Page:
Liposome Damage and Modeling of Fragments of Human Islet Amyloid Polypeptide (IAPP) Support a Two-Step Model of Membrane Destruction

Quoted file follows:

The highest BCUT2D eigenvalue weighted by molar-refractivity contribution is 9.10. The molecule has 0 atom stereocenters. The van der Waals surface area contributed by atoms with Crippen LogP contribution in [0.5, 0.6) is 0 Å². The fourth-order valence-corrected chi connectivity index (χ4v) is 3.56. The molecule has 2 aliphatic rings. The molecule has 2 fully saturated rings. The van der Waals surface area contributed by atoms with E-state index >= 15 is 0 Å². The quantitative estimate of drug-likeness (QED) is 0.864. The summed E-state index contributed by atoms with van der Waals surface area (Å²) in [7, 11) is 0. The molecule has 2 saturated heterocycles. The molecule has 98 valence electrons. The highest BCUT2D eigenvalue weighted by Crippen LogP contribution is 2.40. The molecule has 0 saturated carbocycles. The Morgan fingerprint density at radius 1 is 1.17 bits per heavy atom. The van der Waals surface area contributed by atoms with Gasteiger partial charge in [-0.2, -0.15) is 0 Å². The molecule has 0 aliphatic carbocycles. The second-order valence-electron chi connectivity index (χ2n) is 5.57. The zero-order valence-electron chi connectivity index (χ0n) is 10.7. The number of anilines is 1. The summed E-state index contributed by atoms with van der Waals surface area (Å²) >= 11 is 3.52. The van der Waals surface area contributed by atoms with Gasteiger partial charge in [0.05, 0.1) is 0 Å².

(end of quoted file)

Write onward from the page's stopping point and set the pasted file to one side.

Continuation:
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A key factor in the development of Type II diabetes is the loss of insulin-producing beta-cells. Human islet amyloid polypeptide (hIAPP) is believed to play a crucial role in this process by forming small aggregates that disrupt the cellular membrane. During Type II diabetes mellitus, human IAPP (hIAPP) fibrillizes to form amyloid deposits. However, the role of various regions of the 37 amino acid peptide in the process of membrane disruption has yet to be fully elucidated. Therefore, several fragments (10-19, 20-29, 10-29, 1-19) of hIAPP were synthesized and compared to full length hIAPP for their effects on model PC/PS bilayers. These fragments were also modeled using density functional methods and analyzed by circular dichroism, to determine possible correlations between activity and available conformations and charge distribution. Results from dye leakage and Thioflavin T fluorescence assays confirmed that the hIAPP fragments disrupt the lipid bilayer to varying extents, despite their inability to form amyloid fibrils. The longer and more positively charged fragments were most active in the assay (1-19 > 10-29 > 10-19 > 20-29), though none rivaled the activity of the native full length peptide. This may reflect their relative abilities to interact with the negatively charged membrane. Data support a two-step model for membrane disruption: insertion by the N-terminus followed by fibrillization mediated by the middle to C-terminal region.[PUBLICATION ABSTRACT]

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